Earthquake damage near Abruzzo, Italy, 2009 (RaBoe via Wikimedia Commons)
Earthquake damage near Abruzzo, Italy, 2009. RaBoe via Wikimedia Commons

As you’ll know from my mission statement, the purpose of this blog is to help science tell its own story, in other words, to improve communication between scientists and non-scientists. While I believe this to be a noble goal, others may disagree. Sure, knowing about science might get you a better score down at your local pub trivia game, but you can drive a car perfectly well without understanding the subtle details of thermodynamics that make it go. Science, the argument goes, is interesting to a select few but not essential for the vast majority. If the general public doesn’t “get” science, so what?

Well here’s what: Last month, six Italian geoscientists were charged with manslaughter for failing to warn the public about the L’Aquila earthquake of 2009. On the face of it, this seems absurd, and has elicited howls of outrage from scientists and science-minded individuals. Predicting earthquakes, they argue, is simply not possible with current knowledge and expecting anyone to do so is preposterous.

This is of course true, but the case hinges not so much on the science itself, but rather the way in which risks were communicated to the public. Essentially what happened is that the scientists were unable to determine from their measurements whether the risk at this particular time was any higher than it would normally be – and “normal” in this case was quite high, as L’Aquila has experienced about a dozen major earthquakes since its founding. This is not the same as saying that everything is going to be fine, but that’s how it was interpreted by government officials, who in turn did not order an evacuation. The scientists, it should be noted, do not appear to have made an effort to correct this interpretation.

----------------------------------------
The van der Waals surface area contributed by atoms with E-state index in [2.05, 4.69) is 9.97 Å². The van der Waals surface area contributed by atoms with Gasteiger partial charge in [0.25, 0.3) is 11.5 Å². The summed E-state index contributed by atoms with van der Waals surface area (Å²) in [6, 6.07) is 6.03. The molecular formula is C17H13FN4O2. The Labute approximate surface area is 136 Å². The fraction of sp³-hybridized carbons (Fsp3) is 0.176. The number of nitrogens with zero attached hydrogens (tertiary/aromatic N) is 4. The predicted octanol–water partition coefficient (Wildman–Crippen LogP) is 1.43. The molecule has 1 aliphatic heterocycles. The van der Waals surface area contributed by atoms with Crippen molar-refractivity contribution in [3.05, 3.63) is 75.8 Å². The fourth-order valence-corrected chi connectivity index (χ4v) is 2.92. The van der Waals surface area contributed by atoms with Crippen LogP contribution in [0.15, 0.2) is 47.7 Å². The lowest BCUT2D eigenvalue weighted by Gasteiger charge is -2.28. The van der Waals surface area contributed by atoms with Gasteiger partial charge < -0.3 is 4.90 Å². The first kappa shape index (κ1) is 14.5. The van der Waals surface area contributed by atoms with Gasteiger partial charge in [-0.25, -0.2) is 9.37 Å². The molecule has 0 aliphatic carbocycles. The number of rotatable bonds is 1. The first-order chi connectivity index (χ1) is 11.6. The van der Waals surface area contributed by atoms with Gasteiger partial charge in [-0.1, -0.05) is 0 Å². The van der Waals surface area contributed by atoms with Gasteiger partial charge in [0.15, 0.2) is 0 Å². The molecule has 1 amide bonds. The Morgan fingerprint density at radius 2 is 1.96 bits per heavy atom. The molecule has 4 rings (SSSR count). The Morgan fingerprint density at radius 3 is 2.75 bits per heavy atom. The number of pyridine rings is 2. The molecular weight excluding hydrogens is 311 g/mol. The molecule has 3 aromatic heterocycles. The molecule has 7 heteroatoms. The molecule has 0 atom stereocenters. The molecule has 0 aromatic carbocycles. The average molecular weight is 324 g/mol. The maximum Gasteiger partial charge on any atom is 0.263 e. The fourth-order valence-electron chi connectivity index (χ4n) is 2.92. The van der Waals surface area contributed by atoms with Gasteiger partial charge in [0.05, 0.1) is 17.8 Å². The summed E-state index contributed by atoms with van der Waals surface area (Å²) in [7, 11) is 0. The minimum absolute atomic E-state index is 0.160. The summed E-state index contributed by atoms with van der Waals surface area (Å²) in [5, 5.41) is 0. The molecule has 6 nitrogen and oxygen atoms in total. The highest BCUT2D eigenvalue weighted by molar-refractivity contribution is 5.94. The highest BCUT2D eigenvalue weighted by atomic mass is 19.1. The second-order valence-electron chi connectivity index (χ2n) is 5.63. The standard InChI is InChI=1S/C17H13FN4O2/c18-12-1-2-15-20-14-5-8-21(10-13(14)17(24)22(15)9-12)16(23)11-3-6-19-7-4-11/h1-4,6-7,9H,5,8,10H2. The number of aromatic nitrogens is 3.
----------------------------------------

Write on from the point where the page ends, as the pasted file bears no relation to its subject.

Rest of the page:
So who’s to blame? Predictably, the scientists and government officials are pointing fingers at each other, but there are also questions around how Italy manages its hazard assessment in general, and accusations that the whole system is set up to underestimate risk. I think it’s fair to say that mistakes were made on both sides, but accusing scientists of manslaughter is a pretty extreme step, and probably not helpful one. If there were to happen in Canada, I’d like to think the natural response would be to call an inquiry, the way we do when accidents happen on industrial sites.

The overarching lesson in this whole business is that communication between scientists and the public can have dramatic consequences, and that it’s really, really important to get it right. This point is elegantly made by Jacqueline Windh (a fellow Canadian and science writer) in this excellent article which I encourage you to go check out. Good science communication not only enriches our lives, sometimes it can even protect them.

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